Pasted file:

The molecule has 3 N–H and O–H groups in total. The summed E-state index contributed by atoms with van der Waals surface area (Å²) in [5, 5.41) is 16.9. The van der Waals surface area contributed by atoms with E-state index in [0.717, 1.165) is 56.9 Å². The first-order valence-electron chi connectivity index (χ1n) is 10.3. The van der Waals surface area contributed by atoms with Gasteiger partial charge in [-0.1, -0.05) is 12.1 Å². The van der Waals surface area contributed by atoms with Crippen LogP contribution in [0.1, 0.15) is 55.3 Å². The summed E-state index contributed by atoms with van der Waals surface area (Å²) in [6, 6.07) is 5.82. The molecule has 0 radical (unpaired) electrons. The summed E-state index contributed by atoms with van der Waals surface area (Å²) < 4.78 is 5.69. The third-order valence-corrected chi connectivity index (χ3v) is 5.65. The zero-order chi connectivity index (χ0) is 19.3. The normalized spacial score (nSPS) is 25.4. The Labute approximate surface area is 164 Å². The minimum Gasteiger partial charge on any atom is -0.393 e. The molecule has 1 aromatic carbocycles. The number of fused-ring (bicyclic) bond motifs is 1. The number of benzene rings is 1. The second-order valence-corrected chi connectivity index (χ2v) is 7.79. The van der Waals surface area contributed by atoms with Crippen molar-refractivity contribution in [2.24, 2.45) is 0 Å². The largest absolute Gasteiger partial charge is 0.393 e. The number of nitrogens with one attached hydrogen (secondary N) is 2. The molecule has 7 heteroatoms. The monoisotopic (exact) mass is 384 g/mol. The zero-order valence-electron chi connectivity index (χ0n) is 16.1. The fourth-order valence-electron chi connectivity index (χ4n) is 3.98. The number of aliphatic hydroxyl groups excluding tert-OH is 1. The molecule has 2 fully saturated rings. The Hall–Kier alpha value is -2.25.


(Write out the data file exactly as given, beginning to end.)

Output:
The molecule has 3 N–H and O–H groups in total. The summed E-state index contributed by atoms with van der Waals surface area (Å²) in [5, 5.41) is 16.9. The van der Waals surface area contributed by atoms with E-state index in [0.717, 1.165) is 56.9 Å². The first-order valence-electron chi connectivity index (χ1n) is 10.3. The van der Waals surface area contributed by atoms with Gasteiger partial charge in [-0.1, -0.05) is 12.1 Å². The van der Waals surface area contributed by atoms with Crippen LogP contribution in [0.1, 0.15) is 55.3 Å². The summed E-state index contributed by atoms with van der Waals surface area (Å²) in [6, 6.07) is 5.82. The molecule has 0 radical (unpaired) electrons. The summed E-state index contributed by atoms with van der Waals surface area (Å²) < 4.78 is 5.69. The third-order valence-corrected chi connectivity index (χ3v) is 5.65. The zero-order chi connectivity index (χ0) is 19.3. The normalized spacial score (nSPS) is 25.4. The Labute approximate surface area is 164 Å². The minimum Gasteiger partial charge on any atom is -0.393 e. The molecule has 1 aromatic carbocycles. The number of fused-ring (bicyclic) bond motifs is 1. The number of benzene rings is 1. The second-order valence-corrected chi connectivity index (χ2v) is 7.79. The van der Waals surface area contributed by atoms with Crippen molar-refractivity contribution in [2.24, 2.45) is 0 Å². The largest absolute Gasteiger partial charge is 0.393 e. The number of nitrogens with one attached hydrogen (secondary N) is 2. The molecule has 7 heteroatoms. The monoisotopic (exact) mass is 384 g/mol. The zero-order valence-electron chi connectivity index (χ0n) is 16.1. The fourth-order valence-electron chi connectivity index (χ4n) is 3.98. The number of aliphatic hydroxyl groups excluding tert-OH is 1. The molecule has 2 fully saturated rings. The Hall–Kier alpha value is -2.25.